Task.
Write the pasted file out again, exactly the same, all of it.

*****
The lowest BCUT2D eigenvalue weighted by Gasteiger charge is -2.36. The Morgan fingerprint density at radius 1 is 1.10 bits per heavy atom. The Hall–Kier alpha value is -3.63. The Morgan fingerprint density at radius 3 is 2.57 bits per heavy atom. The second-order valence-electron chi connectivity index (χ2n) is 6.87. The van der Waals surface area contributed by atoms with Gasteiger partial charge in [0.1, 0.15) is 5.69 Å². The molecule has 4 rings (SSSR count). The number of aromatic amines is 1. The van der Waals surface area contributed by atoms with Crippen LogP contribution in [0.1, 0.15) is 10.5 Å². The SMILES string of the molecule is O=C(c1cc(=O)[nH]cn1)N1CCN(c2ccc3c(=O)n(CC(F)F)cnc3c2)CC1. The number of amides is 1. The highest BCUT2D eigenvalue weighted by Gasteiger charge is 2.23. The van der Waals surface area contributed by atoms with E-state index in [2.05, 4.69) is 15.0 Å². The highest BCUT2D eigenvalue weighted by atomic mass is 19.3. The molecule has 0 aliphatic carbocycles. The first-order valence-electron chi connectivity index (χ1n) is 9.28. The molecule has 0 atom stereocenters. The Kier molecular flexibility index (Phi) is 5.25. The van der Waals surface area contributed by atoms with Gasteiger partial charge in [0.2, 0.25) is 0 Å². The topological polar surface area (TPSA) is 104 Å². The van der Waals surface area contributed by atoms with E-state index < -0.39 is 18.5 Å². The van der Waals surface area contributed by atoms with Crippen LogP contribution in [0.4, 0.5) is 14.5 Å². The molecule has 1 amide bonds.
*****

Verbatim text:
The lowest BCUT2D eigenvalue weighted by Gasteiger charge is -2.36. The Morgan fingerprint density at radius 1 is 1.10 bits per heavy atom. The Hall–Kier alpha value is -3.63. The Morgan fingerprint density at radius 3 is 2.57 bits per heavy atom. The second-order valence-electron chi connectivity index (χ2n) is 6.87. The van der Waals surface area contributed by atoms with Gasteiger partial charge in [0.1, 0.15) is 5.69 Å². The molecule has 4 rings (SSSR count). The number of aromatic amines is 1. The van der Waals surface area contributed by atoms with Crippen LogP contribution in [0.1, 0.15) is 10.5 Å². The SMILES string of the molecule is O=C(c1cc(=O)[nH]cn1)N1CCN(c2ccc3c(=O)n(CC(F)F)cnc3c2)CC1. The number of amides is 1. The highest BCUT2D eigenvalue weighted by Gasteiger charge is 2.23. The van der Waals surface area contributed by atoms with E-state index in [2.05, 4.69) is 15.0 Å². The highest BCUT2D eigenvalue weighted by atomic mass is 19.3. The molecule has 0 aliphatic carbocycles. The first-order valence-electron chi connectivity index (χ1n) is 9.28. The molecule has 0 atom stereocenters. The Kier molecular flexibility index (Phi) is 5.25. The van der Waals surface area contributed by atoms with Gasteiger partial charge in [0.2, 0.25) is 0 Å². The topological polar surface area (TPSA) is 104 Å². The van der Waals surface area contributed by atoms with E-state index < -0.39 is 18.5 Å². The van der Waals surface area contributed by atoms with Crippen LogP contribution in [0.4, 0.5) is 14.5 Å². The molecule has 1 amide bonds.